Åsne Havnelid has resigned as chief executive of Norsk Tipping after six years in the role.
Havnelid will depart her position during 2022, but is to continue until a successor is appointed.
Norsk Tipping said in a statement that Havnelid has helped to secure and strengthen the Norwegian gambling model since she departed her position as secretary general of the Norwegian Red Cross to take over the state-owned gambling operator in the spring of 2016.
Linda Bernander Silseth, Norsk Tipping’s chair, said “Åsne Havnelid is a goal-oriented, wise and value-based leader who, through her employees, has delivered fantastic results in Norsk Tipping.”
“She has secured and strengthened the important social mission the company has, and I want to thank her on behalf of the board for the good and impressive job she has done.”
“Being a responsible gaming provider is the foremost and most important task, and Havnelid has made Norsk Tipping one of the world’s best in this area. Efficiency is better than ever, with a stable and good profit also in 2021.”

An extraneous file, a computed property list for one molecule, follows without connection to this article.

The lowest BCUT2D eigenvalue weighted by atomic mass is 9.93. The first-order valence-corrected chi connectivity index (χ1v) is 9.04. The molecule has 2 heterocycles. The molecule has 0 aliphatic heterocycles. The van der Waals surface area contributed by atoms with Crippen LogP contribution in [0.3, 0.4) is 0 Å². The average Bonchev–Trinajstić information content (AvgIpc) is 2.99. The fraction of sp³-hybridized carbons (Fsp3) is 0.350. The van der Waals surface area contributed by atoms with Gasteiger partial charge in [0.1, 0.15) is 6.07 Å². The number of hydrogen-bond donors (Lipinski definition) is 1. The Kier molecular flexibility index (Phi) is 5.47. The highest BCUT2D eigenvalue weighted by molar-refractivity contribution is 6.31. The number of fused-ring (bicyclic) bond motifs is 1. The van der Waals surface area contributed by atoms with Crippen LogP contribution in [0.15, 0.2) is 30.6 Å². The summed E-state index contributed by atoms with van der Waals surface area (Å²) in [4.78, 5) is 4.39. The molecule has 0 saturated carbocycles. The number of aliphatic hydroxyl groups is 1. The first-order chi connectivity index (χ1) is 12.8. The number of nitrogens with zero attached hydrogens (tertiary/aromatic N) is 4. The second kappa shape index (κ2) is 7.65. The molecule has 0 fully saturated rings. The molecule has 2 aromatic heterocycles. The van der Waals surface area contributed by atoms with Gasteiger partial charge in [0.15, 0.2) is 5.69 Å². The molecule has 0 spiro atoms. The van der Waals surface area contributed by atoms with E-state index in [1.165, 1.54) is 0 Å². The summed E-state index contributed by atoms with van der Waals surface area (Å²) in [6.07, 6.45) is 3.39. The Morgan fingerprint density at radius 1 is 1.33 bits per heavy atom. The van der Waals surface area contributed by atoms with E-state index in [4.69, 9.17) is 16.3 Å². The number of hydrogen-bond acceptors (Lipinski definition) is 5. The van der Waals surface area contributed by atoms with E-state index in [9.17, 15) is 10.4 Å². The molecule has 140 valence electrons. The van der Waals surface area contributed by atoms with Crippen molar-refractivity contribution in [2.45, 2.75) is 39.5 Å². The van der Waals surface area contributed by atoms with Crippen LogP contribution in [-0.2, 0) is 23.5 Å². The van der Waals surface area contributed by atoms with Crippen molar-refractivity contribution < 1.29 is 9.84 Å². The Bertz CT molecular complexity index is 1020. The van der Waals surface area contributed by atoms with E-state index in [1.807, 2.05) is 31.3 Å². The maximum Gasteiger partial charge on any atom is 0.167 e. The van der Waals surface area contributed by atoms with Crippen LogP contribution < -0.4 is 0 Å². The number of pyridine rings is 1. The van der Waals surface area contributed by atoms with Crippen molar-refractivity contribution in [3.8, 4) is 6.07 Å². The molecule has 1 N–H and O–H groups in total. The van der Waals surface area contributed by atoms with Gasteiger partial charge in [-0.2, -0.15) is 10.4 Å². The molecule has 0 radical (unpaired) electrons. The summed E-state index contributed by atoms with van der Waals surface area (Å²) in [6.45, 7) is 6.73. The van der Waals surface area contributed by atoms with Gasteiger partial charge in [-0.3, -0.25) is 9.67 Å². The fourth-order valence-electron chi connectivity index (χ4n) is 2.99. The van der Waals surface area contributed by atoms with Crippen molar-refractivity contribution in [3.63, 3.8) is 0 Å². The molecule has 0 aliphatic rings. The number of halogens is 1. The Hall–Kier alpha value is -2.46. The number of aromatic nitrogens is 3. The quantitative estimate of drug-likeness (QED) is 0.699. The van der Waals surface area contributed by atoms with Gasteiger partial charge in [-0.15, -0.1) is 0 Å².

Havnelid said she does not have a new role lined up and will spend some time considering various options. As well as her prior role with the Norwegian Red Cross, she also previously ran the Norges Toppidrettsgymnas education group and was director of the FIS Nordic World Ski Championships 2011.
Norsk Tipping recorded revenue of NOK 42.6bn (£3.6bn/$4.84bn/€4.22bn) in 2020, which was up 31.3% on the NOK 32.0bn recorded in 2016, the year Havnelid joined. Net gaming revenue of NOK 8.5bn was up 11.8% compared to 2016.
Havnelid said: “It has been a privilege to lead Norsk Tipping with so many fantastically skilled and committed employees. I have learned a lot and been allowed to help develop the company further in a very exciting time.”
In June 2020, Norway’s Ministry of Culture launched a consultation on a consolidation of the country’s gambling laws into a single Gambling Act, which aimed to maintain Norsk Tipping and Norsk Rikstoto’s monopolies in the market while improving customer protections.
Last year, the government submitted the new Gambling Act, which included a promise to impose greater sanctions on unlicensed operators and affiliates who offered unlicensed gaming to customers in the jurisdiction.